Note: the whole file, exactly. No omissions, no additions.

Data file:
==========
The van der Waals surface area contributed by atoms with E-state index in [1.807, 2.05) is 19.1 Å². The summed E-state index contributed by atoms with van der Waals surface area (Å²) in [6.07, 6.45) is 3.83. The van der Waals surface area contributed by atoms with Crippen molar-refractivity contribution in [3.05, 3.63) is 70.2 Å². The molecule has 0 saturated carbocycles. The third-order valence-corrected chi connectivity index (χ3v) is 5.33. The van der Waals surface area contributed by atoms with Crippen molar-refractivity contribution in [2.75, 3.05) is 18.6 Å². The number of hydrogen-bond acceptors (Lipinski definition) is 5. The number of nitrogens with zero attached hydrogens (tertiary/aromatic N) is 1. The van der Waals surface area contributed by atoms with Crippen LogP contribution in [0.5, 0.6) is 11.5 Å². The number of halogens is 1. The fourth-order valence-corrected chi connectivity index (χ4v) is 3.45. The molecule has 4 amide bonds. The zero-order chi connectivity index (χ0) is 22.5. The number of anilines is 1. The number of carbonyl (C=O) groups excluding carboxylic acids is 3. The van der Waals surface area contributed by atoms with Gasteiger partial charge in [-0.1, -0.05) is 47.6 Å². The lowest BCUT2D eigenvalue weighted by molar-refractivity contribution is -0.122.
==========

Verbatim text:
The van der Waals surface area contributed by atoms with E-state index in [1.807, 2.05) is 19.1 Å². The summed E-state index contributed by atoms with van der Waals surface area (Å²) in [6.07, 6.45) is 3.83. The van der Waals surface area contributed by atoms with Crippen molar-refractivity contribution in [3.05, 3.63) is 70.2 Å². The molecule has 0 saturated carbocycles. The third-order valence-corrected chi connectivity index (χ3v) is 5.33. The van der Waals surface area contributed by atoms with Crippen molar-refractivity contribution in [2.75, 3.05) is 18.6 Å². The number of hydrogen-bond acceptors (Lipinski definition) is 5. The number of nitrogens with zero attached hydrogens (tertiary/aromatic N) is 1. The van der Waals surface area contributed by atoms with Crippen LogP contribution in [0.5, 0.6) is 11.5 Å². The number of halogens is 1. The fourth-order valence-corrected chi connectivity index (χ4v) is 3.45. The molecule has 4 amide bonds. The zero-order chi connectivity index (χ0) is 22.5. The number of anilines is 1. The number of carbonyl (C=O) groups excluding carboxylic acids is 3. The van der Waals surface area contributed by atoms with Gasteiger partial charge in [-0.1, -0.05) is 47.6 Å². The lowest BCUT2D eigenvalue weighted by molar-refractivity contribution is -0.122.